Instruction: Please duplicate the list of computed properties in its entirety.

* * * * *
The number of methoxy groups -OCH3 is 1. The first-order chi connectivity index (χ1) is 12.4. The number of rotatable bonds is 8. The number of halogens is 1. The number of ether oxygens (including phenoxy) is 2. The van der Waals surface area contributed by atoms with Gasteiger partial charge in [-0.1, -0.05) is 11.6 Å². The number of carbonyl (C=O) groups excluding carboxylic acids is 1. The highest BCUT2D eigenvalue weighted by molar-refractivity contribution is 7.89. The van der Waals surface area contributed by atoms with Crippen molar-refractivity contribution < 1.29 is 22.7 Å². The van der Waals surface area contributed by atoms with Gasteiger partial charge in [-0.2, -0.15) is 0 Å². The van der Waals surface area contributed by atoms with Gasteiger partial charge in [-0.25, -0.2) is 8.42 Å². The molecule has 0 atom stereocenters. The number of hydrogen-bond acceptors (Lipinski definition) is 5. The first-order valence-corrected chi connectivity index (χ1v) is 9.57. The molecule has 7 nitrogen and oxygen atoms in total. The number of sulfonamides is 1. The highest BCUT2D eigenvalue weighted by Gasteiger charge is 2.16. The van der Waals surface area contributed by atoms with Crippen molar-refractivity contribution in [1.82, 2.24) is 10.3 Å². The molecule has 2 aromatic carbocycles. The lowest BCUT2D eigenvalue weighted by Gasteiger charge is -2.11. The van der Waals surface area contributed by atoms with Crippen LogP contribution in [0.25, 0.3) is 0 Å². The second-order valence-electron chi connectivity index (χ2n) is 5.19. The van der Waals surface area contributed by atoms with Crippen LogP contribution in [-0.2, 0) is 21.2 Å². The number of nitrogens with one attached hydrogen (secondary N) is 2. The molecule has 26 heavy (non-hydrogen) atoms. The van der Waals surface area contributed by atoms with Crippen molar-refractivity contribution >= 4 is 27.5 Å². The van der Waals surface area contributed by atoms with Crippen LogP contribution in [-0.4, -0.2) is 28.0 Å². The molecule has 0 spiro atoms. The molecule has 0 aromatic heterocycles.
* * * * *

The number of methoxy groups -OCH3 is 1. The first-order chi connectivity index (χ1) is 12.4. The number of rotatable bonds is 8. The number of halogens is 1. The number of ether oxygens (including phenoxy) is 2. The van der Waals surface area contributed by atoms with Gasteiger partial charge in [-0.1, -0.05) is 11.6 Å². The number of carbonyl (C=O) groups excluding carboxylic acids is 1. The highest BCUT2D eigenvalue weighted by molar-refractivity contribution is 7.89. The van der Waals surface area contributed by atoms with Crippen molar-refractivity contribution < 1.29 is 22.7 Å². The van der Waals surface area contributed by atoms with Gasteiger partial charge in [-0.2, -0.15) is 0 Å². The van der Waals surface area contributed by atoms with Gasteiger partial charge in [-0.25, -0.2) is 8.42 Å². The molecule has 0 atom stereocenters. The number of hydrogen-bond acceptors (Lipinski definition) is 5. The first-order valence-corrected chi connectivity index (χ1v) is 9.57. The molecule has 7 nitrogen and oxygen atoms in total. The number of sulfonamides is 1. The highest BCUT2D eigenvalue weighted by Gasteiger charge is 2.16. The van der Waals surface area contributed by atoms with Crippen molar-refractivity contribution in [1.82, 2.24) is 10.3 Å². The molecule has 2 aromatic carbocycles. The lowest BCUT2D eigenvalue weighted by Gasteiger charge is -2.11. The van der Waals surface area contributed by atoms with Crippen LogP contribution in [0.25, 0.3) is 0 Å². The second-order valence-electron chi connectivity index (χ2n) is 5.19. The van der Waals surface area contributed by atoms with Crippen LogP contribution in [-0.2, 0) is 21.2 Å². The number of nitrogens with one attached hydrogen (secondary N) is 2. The molecule has 26 heavy (non-hydrogen) atoms. The van der Waals surface area contributed by atoms with Crippen molar-refractivity contribution >= 4 is 27.5 Å². The van der Waals surface area contributed by atoms with Crippen LogP contribution in [-0.4, -0.2) is 28.0 Å². The molecule has 0 spiro atoms. The molecule has 0 aromatic heterocycles.